Friday, August 13, 2010

Stories from the Clippings

When Will Peace Reign?

For a couple of weeks we have been examining the State Board of Higher Education vs. the members of the Oregon State Medical Society. You will remember that the construction of the University of Oregon Medical School teaching hospital was in progress. The building was climbing heavenward atop Marquam Hill on the University of Oregon Medical School campus and would hopefully open in January of 1956.

In September 1954, the board announced an adversarial policy or two, regarding fees and full-time faculty that led to heated debates and even a fist fight. I have read in the clippings that other county medical societies, including the medical societies of Marion-Polk County, Multnomah County and Lane County, had no bone to pick with the policies. But of all 26 societies in Oregon, not all were in agreement. Some groups refrained from voicing a position, saying that they just didn't have enough information. A rather long and detailed editorial of sorts by Oregonian staff writer, Herman Edwards, summarizes the issues and offers an opinion or two, but as of yet in my clipping research, the daily news had not reported on a resolution.

Was it just a small group of physicians who were attempting to force change to the already established but "flexible" policies, or was there discontent among others, Edwards asked? The OSMS, we know, was spearheading the movement in opposition. Regardless, the breach between those physicians who wanted to maintain private practice and still remain on faculty, treat the indigent to avoid the pitfall of becoming simply another general hospital, was widening with the two factions firmly planted on either side of the breach. It appeared, opined our author, that the OSMS was not the spokesperson for the majority of Oregon physicians.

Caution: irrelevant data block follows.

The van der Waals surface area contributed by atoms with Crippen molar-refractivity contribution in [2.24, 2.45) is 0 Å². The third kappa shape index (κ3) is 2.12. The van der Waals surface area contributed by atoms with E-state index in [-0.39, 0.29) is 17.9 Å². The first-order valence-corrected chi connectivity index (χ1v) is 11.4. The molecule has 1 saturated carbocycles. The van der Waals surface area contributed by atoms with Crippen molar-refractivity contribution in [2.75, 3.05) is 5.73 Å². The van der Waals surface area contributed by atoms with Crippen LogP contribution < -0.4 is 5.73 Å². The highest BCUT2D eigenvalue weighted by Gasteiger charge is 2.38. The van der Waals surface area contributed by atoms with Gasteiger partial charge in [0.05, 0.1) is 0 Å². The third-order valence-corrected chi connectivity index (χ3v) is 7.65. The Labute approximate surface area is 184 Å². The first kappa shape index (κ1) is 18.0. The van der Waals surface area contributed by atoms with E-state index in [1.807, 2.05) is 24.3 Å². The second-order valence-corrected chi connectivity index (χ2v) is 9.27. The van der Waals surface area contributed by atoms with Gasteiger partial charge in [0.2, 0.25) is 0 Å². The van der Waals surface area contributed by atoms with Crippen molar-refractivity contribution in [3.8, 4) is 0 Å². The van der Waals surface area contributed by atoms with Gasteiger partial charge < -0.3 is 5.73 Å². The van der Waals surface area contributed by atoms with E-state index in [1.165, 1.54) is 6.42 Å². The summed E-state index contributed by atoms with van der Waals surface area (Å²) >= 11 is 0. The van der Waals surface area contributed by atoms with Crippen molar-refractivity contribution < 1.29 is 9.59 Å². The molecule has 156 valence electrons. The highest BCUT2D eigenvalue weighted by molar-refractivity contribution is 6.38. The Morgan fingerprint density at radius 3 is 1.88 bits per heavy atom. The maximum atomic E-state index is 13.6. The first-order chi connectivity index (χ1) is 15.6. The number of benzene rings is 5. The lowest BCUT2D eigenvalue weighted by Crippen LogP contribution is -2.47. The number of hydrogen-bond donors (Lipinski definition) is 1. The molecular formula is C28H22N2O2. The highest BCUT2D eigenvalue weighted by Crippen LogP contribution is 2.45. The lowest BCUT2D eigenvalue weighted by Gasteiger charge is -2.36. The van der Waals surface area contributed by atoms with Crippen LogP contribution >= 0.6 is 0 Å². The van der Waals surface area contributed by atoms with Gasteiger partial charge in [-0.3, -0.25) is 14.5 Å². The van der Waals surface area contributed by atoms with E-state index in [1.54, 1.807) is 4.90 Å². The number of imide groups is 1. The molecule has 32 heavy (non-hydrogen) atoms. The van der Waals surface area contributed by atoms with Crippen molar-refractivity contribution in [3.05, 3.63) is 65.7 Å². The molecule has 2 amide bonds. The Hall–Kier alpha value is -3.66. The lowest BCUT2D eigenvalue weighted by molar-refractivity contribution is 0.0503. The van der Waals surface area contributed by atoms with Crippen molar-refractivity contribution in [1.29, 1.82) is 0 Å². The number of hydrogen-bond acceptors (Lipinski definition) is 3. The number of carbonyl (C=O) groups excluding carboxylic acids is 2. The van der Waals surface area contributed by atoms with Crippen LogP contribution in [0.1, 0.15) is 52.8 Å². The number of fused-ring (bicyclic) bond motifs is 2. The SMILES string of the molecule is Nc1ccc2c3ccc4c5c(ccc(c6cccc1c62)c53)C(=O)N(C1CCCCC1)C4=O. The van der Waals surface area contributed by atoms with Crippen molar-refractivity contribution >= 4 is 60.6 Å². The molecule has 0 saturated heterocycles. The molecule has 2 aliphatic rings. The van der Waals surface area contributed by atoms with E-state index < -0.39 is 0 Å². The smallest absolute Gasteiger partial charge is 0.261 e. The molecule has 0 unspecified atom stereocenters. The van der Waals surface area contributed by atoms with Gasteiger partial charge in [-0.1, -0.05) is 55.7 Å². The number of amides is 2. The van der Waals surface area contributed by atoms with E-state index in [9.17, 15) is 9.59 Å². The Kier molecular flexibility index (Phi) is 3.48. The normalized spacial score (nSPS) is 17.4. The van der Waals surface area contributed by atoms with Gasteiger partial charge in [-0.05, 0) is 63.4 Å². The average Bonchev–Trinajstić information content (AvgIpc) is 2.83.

The board made three points that were well taken by most: #1, admissions should not be limited to indigents if the paying patient's condition had added training value; #2, fees will be collected from those who can pay; and #3, there will be no council of five to advise the board. On this, they would not budge! (A new point we have not yet encountered).

All the while, vicious accusations and recriminations were flying, reputations were at stake, the school doctors were under fire, but at the same time they were charging that the private physicians were consumed with greed, jealousy and selfishness. Edwards offered that it was a well known fact that the feud between the board and the Society over the policies was not the main issue; in fact, it was a fairly new concern. Rather, it was a war of long standing over sovereignty and criticisms by the Society over school practices. It was a war in which personal animosities wreaked havoc. What damage might this attack on the school cause? And, as well, how might public health suffer if the school reigned over private medical practice and surgery? Public confidence in the school and practitioners could be shaken by such revelations of personal acrimony and non-professionalism.

Speaking for the Oregonian, Edwards declares that with matters of such import, it is the right of the people to know what is going on. The articles printed in the Oregonian, some of which had been proposed by some of the principal parties in the controversy, were meant to keep the public up to date. And physicians not enmeshed suggested that a "good airing" was what was needed. On which side did all of the 1600 members of the Society stand? And an additional proposition by many was that the Society should liaison between the school and the other societies in the state. And, what's more, the Society felt that they were the torch bearers, imbued with the power to awaken apathetic physicians. An open fight is the only way to bring resolution, they avowed.